#9 Vitamin C We all keep hearing how important it is toconsume citrus fruits like orange and lemon. When we catch a common cold or flu, the firstnatural remedy that comes to mind is lemon and honey. Vitamin C is also known as ascorbic acid andit is very important to keep your immunity strong along with ensuring you have healthyskin. It is a strong antioxidant that fights offfree radicals that cause oxidative stress. Oxidative stress is responsible for prematureaging, reduction in collagen, and decreased brain functioning. Loading up on vitamin C is pretty easy. Make sure you drink plenty of lemonade. Fruit salads consisting of kiwi, oranges,and grapefruit are a good way to increase your intake of vitamin C. And do not forgetthe broccoli! The recommended daily intake for vitamin Cis 90 milligrams for men and 75 for women. This is almost equivalent to a glass of orangejuice. Lack of vitamin C may cause dull lifelessskin, joint pain and poor wound healing. Severe vitamin C deficiency can lead to adisease called scurvy, which can be fatal if not properly treated. Before we move ahead, here’s a video youmight like. Watch this video to learn about 6 signs indicatingyou have a vitamin deficiency. Fat-soluble vitamins Fat-soluble vitamins remain in the body forlong periods of time, as they are stored in the adipose fat tissue and liver when notbeing used. There are four types of fat-soluble vitamins. Let’s discuss them one by one.
#1 Vitamin A Vitamin A is necessary to maintain healthyeyesight, immune system, and reproductive health. Without an adequate amount, you can developissues like night blindness, dry skin, fertility issues and stunted growth. A healthy adult needs 700-900 micrograms ofVitamin A per day. There are two types of Vitamin A- provitaminA and preformed vitamin A. The preformed type is retinol, which is found in dairy products,eggs, meat, and fish. Provitamin A, known as beta carotene, is foundin brightly colored foods. So eat more cantaloupes, carrots, and pinkgrapefruit to get your daily dose of vitamin A. Winter squash, sweet potatoes, and darkgreen leafy vegetables are great too!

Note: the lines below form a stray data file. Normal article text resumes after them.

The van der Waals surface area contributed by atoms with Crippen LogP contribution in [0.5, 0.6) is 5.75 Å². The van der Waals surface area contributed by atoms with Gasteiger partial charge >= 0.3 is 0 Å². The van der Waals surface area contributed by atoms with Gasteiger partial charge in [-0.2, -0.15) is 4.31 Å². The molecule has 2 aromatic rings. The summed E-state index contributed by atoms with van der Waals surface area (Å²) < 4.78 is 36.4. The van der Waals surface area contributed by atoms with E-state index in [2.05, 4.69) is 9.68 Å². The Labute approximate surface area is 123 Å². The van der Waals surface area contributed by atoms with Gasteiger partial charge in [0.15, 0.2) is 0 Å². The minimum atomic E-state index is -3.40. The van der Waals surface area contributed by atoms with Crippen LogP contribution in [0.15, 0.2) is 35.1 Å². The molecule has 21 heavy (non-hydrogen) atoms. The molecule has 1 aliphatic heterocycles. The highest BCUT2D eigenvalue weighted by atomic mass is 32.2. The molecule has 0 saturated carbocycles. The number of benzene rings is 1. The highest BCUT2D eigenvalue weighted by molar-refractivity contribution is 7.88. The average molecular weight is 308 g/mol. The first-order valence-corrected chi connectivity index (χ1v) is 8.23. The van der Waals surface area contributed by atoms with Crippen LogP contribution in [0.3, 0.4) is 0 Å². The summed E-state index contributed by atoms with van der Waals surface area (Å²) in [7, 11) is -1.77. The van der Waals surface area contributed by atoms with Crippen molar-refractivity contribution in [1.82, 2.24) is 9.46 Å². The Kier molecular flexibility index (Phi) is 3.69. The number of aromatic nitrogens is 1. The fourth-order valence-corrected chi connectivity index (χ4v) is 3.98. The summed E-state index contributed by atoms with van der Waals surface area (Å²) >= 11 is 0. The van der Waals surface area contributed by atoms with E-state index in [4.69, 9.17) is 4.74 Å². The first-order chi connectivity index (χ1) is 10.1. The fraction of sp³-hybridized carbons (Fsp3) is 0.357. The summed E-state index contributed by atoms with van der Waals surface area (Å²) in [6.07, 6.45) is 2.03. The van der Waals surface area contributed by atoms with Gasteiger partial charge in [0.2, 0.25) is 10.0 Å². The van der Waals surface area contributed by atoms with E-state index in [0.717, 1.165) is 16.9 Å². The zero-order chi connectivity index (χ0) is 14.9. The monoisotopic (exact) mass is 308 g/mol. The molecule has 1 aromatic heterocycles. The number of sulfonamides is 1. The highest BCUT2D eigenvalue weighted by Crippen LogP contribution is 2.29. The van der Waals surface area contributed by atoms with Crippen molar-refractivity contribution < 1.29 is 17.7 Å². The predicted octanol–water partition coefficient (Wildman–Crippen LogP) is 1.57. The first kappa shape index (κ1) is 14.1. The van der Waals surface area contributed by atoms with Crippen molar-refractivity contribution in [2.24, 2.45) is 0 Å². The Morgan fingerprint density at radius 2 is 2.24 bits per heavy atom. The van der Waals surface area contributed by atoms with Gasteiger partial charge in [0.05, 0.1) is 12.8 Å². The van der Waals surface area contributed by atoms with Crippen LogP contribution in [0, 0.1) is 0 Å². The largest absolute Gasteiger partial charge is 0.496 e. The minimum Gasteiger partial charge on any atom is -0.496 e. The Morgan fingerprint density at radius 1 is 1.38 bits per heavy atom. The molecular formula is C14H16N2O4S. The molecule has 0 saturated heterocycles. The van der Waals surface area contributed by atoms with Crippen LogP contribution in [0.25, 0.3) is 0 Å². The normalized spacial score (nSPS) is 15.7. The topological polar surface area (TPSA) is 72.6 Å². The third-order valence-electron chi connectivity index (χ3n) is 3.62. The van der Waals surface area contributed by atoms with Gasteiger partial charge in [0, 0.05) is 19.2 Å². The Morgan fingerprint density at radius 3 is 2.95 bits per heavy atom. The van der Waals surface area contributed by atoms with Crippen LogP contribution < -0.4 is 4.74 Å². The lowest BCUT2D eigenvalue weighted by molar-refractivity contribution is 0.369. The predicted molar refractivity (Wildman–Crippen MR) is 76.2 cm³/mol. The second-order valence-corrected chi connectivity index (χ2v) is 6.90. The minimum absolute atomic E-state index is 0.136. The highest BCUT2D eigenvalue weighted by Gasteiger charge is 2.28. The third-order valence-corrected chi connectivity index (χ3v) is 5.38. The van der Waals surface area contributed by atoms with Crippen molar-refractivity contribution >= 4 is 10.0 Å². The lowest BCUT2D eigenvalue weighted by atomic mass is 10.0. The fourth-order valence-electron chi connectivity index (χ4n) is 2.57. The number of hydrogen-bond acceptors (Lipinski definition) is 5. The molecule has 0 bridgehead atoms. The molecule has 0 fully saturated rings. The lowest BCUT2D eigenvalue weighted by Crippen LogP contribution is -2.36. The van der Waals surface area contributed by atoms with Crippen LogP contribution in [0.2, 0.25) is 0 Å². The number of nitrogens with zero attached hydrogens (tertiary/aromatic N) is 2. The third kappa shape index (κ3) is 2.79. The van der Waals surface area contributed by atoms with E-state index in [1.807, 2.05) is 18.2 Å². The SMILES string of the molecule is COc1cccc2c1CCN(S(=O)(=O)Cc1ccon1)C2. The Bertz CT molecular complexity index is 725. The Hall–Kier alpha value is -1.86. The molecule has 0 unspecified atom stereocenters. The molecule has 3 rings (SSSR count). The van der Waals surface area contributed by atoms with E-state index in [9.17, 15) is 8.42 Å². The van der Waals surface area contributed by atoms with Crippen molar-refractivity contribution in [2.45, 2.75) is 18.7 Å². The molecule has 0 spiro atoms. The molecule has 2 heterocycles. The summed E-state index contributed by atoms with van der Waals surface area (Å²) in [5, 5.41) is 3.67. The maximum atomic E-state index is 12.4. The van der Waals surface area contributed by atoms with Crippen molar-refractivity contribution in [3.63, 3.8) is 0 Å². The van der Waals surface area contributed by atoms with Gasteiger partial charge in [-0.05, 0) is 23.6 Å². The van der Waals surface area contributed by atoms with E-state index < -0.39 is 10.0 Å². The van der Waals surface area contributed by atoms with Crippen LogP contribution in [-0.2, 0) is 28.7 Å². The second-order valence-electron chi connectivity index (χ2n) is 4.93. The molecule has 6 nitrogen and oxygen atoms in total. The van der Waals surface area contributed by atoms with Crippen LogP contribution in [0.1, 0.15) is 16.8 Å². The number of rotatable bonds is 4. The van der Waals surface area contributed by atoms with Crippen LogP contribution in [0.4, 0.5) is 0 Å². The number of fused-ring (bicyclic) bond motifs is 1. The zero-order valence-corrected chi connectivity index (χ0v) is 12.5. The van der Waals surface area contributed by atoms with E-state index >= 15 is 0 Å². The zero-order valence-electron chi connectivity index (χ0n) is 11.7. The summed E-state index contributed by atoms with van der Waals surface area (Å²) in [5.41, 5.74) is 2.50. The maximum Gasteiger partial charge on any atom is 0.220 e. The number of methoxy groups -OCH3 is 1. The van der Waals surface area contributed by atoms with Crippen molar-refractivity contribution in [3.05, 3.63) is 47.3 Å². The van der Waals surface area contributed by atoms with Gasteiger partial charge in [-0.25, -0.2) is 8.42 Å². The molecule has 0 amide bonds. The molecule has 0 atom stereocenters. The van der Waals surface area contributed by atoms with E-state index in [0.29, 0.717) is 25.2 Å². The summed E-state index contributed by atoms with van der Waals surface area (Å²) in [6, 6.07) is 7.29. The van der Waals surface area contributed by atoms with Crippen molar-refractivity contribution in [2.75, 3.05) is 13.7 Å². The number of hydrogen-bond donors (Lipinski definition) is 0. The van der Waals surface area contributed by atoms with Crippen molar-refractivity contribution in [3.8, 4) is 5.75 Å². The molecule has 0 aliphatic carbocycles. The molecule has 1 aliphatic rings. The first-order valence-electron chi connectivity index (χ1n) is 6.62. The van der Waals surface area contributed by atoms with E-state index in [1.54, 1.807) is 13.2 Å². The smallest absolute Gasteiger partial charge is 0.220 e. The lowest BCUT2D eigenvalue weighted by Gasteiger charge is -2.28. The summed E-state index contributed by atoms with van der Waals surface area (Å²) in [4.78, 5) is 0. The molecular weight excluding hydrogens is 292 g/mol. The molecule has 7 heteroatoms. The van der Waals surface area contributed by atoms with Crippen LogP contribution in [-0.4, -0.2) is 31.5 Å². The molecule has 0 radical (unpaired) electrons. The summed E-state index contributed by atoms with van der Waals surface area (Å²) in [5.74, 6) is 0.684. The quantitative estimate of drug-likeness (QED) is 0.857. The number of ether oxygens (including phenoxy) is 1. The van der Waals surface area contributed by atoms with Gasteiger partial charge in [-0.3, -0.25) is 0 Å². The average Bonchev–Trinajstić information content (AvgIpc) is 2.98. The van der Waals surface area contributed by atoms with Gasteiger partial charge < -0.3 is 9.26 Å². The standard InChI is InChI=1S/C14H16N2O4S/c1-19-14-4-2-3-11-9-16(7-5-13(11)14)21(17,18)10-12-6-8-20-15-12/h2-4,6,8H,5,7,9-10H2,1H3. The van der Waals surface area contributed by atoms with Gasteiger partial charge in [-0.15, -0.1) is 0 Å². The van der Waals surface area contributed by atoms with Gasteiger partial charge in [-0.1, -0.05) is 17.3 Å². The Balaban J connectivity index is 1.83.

#2 Vitamin D Vitamin D or calciferol is crucial for buildingand maintaining strong bones and teeth. It also controls the blood levels of phosphorusand calcium. You can get vitamin D from fortified milk,cereals, and soy beverages. Fish-liver oil and fatty fish are great sourcesas well. Vitamin D is also made by the body when exposedto the sun. The recommended daily intake for vitamin Dis 15 micrograms per day. This can be easily acquired by cooking 85grams of rainbow trout fish. Infants and elderly folks are likely to sufferfrom vitamin D deficiency if their diets aren’t healthy and well-balanced. Lack of vitamin D causes muscle weakness inboth children and adults.
#3 Vitamin E Vitamin E is an important nutrient that actsas a strong antioxidant. It boosts the immune system, widens bloodvessels and is vital for healthy skin, nails, and hair. Vitamin E is naturally found in vegetableoils like wheat germ and sunflower. Nuts, especially almonds and hazelnuts, sunflowerseeds, and green veggies like broccoli are among the rich sources of vitamin E. You need 15 milligrams of vitamin E dailyto maintain a healthy body. 1 tablespoon of wheat germ oil gives 20 milligramsof vitamin E. Lack of vitamin E can cause nervous systemissues, a weakened immune system, and muscle damage.
#4 Vitamin K Vitamin K plays a major role in the optimalfunctioning of several proteins that are involved in blood coagulation. It activates proteins and calcium essentialfor blood clotting. You can get your daily dose of vitamin K fromfoods like cabbage, sprouts, and broccoli. Collards and kale are also great sources ofvitamin K. The recommended daily intake for vitamin Kis 120 micrograms for men and 90 for women. 110 micrograms of vitamin K can be obtainedjust from eating half a cup of boiled broccoli. Although vitamin K deficiency is not commonamong healthy adults, individuals taking anticoagulant drugs may lack vitamin K. It can result in impaired blood clotting,easy bruising and bleeding. Did any of these vitamins surprise you? Do you track your vitamin intake? Let us know in the comments below. We would love to hear from you!